In addition to ice cream, Hughes saw another way to make an impact in Syracuse. In 2018, she became the founder of November Project Syracuse, a local community organization that hosts free fitness workouts for anyone who shows up.
While the November Project is a movement that started in Boston, Hughes attended a workout with November Project Buffalo and eventually found a way to make Syracuse one of more than 50 cities worldwide with a November Project organization.
“I really just fell in love with that whole community,” she said. “It was so warm and welcoming. What I loved was someone like myself, who’s very active and has done high-level fitness, and people who have never worked out before, came together and were able to enjoy this one workout. And I thought, ‘Syracuse really needs this, and I could definitely make this happen.’”
For three years, she and dozens of others have met at Thornden Park every Wednesday at 6:15 a.m. for a 30 to 45-minute workout that includes anything from running laps to playing outdoor games. Hughes’ experience as a coach, love of sports and passion for teamwork made her enjoy every moment of being a part of another community.
“It’s sort of how I run my team at The Ice Cream Stand too,” she said. “Everything [I do] is pretty sports-focused, but that’s part of who I am. I want to be that supporter, cheerleader, teacher and coach, and I still get to do that in many different ways.”
Even during the pandemic, Hughes found another need she could satisfy in her community. In May of last year, she virtually launched Jayne’s Collective, a collaborative workspace aimed at helping women business owners. It is open to anyone looking for business advice, conversation, motivation and workshops to promote positive thinking and build a stronger sense of community.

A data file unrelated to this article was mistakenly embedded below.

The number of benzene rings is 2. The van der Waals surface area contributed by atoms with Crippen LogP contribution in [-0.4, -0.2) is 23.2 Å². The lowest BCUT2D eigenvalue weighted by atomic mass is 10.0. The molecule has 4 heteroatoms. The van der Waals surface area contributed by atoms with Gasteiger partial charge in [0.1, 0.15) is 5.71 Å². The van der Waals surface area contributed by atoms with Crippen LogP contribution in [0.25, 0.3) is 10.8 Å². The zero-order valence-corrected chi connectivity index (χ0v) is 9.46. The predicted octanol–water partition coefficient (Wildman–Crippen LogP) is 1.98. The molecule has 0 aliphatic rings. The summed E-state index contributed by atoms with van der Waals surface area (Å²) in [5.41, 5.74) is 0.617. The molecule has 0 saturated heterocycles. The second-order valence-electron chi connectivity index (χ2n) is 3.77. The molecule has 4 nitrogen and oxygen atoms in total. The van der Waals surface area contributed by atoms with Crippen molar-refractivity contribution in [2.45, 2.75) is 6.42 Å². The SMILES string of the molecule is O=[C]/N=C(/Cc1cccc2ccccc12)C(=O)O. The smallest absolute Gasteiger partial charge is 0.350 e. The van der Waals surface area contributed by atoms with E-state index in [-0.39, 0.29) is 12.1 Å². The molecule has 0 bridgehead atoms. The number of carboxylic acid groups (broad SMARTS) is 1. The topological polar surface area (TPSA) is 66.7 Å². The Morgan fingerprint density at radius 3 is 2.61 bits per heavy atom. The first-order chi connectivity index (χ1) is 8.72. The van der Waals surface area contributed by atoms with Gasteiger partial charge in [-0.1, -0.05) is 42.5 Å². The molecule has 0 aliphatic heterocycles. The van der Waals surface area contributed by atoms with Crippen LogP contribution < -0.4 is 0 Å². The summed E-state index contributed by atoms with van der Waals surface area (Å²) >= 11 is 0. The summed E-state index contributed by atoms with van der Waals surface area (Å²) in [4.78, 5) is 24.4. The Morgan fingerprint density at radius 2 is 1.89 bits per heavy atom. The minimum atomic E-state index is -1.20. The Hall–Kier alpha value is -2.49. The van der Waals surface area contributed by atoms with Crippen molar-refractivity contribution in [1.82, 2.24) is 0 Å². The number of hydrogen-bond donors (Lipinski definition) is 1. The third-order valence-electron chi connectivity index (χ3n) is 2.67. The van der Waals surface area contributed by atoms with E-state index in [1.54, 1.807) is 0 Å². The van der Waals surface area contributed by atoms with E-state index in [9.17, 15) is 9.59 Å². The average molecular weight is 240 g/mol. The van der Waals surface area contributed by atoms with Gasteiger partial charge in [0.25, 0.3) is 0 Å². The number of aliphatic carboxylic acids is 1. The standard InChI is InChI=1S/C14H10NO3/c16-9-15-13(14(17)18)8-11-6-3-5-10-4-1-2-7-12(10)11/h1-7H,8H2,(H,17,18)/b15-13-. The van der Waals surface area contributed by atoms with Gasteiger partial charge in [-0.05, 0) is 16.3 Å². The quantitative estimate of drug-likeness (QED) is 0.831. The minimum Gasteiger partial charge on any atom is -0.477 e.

COVID-19 put Hughes’ plans to open a physical space in downtown Syracuse on hold, and for now, she’s decided to pause the Collective temporarily to regroup and re-evaluate the classes for the needs of the members.
“Those needs are definitely going to be different now than they were when we launched in the summer of 2020 and through the winter,” she said. “I’ve always wanted the Collective to be designed and created for the members. I want to make sure I really understand what it is that they want and need so we can creatively deliver on those things, and they can have fun building that with me and with each other.”
Every project Hughes puts her mind to focuses on community and human connections, but she also plans to take some time for herself. She recently made the decision to step away from November Project Syracuse to focus on other passions, like the Stand and the Collective. But no matter what she does, Hughes knows she’ll always indulge.
“Honestly, I’m excited to have some more down-time and be still and not do much of anything at times,” she said. “A lot of people asked me, ‘What’s next?’ or said, ‘I can’t wait to see what you do next,’ and it wasn’t until several people came at me with that that I thought, ‘Wow, I really don’t have anything yet,’ but I know that I’m creating the space for that next thing to arrive, and in the meantime, I’ll just enjoy a little more R-n-R.”